A year later however, we decided that we’d buy a training kit that could double up as an away kit because our home kit clashed with several other teams in our league. We went with a neon yellow and grey number and it blew a few minds. And then, a coach from one of our younger age groups got in touch to find out which kit it was, as he wanted to order it. Gradually more groups did the same and now several of our age groups wear the same snazzy kit that we introduced. So there’s hope for a quiet kit revolution yet!

Overall, it’s been a season of highs and lows and it’s left us with lots to work on. I think I have a team of players that are capable of a great deal more. I think their potential is a lot greater than they realise and happily, I think the penny might have dropped a little with this. I’ll be going into the season with some targets for them, both individually and as a team, but in short I’ll be looking for a much better league finish. This season we finished 7th out of 10 clubs. Next year I’ll be pushing my boys for a top three finish (if we get the players and actually still have a team, that is…) and if results in the final four or five games are anything to go by, we can achieve just that.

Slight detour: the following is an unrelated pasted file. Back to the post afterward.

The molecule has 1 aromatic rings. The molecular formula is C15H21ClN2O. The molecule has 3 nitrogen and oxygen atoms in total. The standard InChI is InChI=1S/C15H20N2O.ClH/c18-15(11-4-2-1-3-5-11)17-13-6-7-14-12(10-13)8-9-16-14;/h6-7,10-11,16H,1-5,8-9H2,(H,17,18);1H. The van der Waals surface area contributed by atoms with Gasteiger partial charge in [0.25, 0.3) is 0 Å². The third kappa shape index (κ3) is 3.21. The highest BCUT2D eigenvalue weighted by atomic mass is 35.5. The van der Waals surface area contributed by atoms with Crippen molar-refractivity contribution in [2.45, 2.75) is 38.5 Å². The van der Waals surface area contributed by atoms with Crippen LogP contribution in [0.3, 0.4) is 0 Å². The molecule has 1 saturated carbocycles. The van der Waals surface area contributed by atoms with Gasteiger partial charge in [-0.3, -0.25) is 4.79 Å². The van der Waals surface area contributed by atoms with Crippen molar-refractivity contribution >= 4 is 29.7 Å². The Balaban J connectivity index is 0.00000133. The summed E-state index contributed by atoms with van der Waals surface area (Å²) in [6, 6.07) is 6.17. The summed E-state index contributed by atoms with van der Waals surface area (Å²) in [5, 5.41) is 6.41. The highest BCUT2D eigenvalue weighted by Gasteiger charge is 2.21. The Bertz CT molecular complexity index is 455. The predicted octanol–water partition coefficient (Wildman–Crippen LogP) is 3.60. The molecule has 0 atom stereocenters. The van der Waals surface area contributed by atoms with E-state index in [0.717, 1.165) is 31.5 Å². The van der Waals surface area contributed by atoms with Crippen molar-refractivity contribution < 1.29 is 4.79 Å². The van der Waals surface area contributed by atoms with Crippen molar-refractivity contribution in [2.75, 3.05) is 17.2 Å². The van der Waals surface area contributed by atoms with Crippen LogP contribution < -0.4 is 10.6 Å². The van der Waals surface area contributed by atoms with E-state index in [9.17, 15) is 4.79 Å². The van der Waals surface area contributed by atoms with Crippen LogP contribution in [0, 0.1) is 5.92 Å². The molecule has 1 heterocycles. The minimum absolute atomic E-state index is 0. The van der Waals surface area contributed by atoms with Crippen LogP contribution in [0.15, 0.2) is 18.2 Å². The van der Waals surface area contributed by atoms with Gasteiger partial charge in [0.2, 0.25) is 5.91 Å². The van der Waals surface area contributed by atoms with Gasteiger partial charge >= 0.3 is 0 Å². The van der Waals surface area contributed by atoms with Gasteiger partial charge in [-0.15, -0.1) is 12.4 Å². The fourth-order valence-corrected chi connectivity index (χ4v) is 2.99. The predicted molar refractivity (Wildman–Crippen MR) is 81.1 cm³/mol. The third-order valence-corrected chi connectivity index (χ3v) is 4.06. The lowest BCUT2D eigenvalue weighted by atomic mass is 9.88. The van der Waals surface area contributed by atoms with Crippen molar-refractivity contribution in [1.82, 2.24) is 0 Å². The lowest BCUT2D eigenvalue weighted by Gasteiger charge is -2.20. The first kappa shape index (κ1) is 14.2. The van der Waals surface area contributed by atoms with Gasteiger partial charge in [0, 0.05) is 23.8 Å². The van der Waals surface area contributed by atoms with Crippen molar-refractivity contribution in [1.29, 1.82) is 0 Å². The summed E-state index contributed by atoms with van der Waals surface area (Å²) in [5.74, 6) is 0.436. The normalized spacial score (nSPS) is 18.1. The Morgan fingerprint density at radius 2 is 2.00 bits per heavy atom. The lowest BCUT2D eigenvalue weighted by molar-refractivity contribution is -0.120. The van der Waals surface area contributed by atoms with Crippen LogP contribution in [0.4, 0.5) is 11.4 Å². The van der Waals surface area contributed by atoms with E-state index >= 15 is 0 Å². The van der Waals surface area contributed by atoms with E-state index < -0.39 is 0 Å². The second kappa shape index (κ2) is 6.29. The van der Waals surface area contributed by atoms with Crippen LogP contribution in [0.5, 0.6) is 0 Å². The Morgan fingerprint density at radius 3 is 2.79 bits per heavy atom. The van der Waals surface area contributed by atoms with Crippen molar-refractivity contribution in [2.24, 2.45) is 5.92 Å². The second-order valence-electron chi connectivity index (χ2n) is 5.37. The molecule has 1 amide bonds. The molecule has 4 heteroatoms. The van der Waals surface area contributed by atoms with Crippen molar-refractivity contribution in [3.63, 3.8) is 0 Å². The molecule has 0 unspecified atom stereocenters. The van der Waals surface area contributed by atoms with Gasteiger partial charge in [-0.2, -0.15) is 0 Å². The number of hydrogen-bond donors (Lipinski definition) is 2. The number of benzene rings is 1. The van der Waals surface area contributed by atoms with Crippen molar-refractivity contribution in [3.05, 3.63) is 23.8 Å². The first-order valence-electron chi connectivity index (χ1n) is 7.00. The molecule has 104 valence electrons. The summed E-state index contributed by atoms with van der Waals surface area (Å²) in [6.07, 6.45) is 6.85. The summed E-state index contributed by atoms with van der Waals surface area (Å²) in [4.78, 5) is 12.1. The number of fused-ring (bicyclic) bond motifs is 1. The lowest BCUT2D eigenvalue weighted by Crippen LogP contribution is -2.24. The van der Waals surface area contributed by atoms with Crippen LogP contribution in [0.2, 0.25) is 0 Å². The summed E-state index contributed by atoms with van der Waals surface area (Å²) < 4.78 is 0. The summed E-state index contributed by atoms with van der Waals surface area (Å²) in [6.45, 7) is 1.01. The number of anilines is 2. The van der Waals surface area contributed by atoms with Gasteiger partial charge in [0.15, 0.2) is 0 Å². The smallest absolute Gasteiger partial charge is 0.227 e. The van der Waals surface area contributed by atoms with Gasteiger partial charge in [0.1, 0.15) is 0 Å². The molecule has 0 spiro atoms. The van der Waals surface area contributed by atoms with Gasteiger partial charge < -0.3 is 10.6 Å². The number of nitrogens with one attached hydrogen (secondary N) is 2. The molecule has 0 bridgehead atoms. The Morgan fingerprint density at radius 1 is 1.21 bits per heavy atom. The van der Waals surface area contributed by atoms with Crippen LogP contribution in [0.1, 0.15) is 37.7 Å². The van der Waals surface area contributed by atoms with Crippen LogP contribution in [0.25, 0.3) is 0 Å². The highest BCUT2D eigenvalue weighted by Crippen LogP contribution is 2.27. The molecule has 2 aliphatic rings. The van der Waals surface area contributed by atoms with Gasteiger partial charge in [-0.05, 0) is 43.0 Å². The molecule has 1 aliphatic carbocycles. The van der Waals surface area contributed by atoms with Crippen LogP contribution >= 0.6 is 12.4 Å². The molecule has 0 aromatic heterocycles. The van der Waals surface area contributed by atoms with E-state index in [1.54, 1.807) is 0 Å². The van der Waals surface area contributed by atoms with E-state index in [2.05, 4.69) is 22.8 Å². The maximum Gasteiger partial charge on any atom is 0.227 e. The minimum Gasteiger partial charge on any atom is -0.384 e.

We lost to the teams that finished 2nd and 3rd in the league, but were competitive in both games, particularly against the 2nd team. We defeated teams that finished higher than us in those final games too, most notably against the team that won the league. In fact, we were the only team to beat them over the course of the entire season; the only team to take any points at all off them as they won every other game that they played. And it wasn’t just a win; we made them look very ordinary and dominated all but the final five minutes or so. If we can take that performance forward, then we’ll be OK.

So here’s to another year of football with all of the challenges it brings. Let’s just hope that the pandemic isn’t going to cause the chaos that it has for the last two seasons though!